GOD MESSENGER – MINISTRY
It is time now to consider the ministerial focus of the missionary. When we turn to New Testament missions, we find that Paul’s involvement was exceedingly temporary. He came, stayed a few weeks or months, or at most a few years, and left to go into new areas. The churches he planted did not remain in his control. Even if a heretical influence came into the churches, Paul could only exhort the Christians to walk in truth. He had no funds to cut off. The believers were totally free. Certainly the contemporary picture of missions is different from Paul’s day.
Lesslie Newbigin writes about Paul totally entrusting leadership into local hands. He pungently comments that Paul did not do what modern missionaries have done: “He does not build a bungalow.”6 George W. Peters maintains that Paul could have rightfully said, “Here is enough work for me to do. This is where I am.” Paul resisted the temptation and kept on the move.7 Roland Allen points out that Paul did not neglect the churches. He continued to visit and correspond with them. But the basic leadership responsibility was all put in local hands.8
The missionary must move on as soon as possible after worshiping groups have been established. Converts must not transfer their dependence onto the missionary and away from the Lord.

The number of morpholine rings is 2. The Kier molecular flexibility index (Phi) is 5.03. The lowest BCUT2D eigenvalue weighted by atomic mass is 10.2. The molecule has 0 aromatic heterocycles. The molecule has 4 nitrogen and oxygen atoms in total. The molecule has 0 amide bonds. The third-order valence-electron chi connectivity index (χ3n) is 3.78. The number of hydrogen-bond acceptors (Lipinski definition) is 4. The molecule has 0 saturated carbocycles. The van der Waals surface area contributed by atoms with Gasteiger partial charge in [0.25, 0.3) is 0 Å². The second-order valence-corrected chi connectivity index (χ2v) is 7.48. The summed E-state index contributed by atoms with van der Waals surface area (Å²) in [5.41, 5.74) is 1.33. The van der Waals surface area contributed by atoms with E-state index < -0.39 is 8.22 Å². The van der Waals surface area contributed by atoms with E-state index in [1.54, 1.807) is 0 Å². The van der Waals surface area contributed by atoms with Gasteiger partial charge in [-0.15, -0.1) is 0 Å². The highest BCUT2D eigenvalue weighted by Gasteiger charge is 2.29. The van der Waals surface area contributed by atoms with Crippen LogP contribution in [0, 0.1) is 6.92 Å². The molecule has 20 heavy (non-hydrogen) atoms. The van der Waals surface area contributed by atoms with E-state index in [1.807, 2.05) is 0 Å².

Having travailed, given birth, and cared for young churches, the missionaries (whether Tamil or Naga or American or Australian) should turn authority over to indigenous leaders. Travail must not go on too long. It must be followed by weaning and pushing out of the nest. Then the missionary goes on and repeats the process.8 He must keep before him constantly the imperative of pressing out to new frontiers.
A beautiful picture of a ship on an ocean in the midst of a storm graces my bedroom door. The inscription reads, “A ship in a harbor is safe, but that is not what ships are built for.” The frontline of a battle is risky, but no victory has ever been registered in the annals of history as having been won solely by those sup-portive people who linger far behind the range of enemy gunfire. Our task calls for reflection, decision, and engagement.
6. The Open Secret (London: SPCK, 1978), p. 144.
7. “Issues Confronting Evangelical Missions,” Evangelical Missions Tomorrow (Pasadena, Calif.: William Carey Library, 1977), p. 162.
8. Missionary Methods: St. Paul’s or Ours? (Grand Rapids: Eerdmans, 1962), p. 151.
9. Donald McGavran, Ethnic Realities and the Church (Pasadena, Calif.: William Carey Library, 1979), p. 130.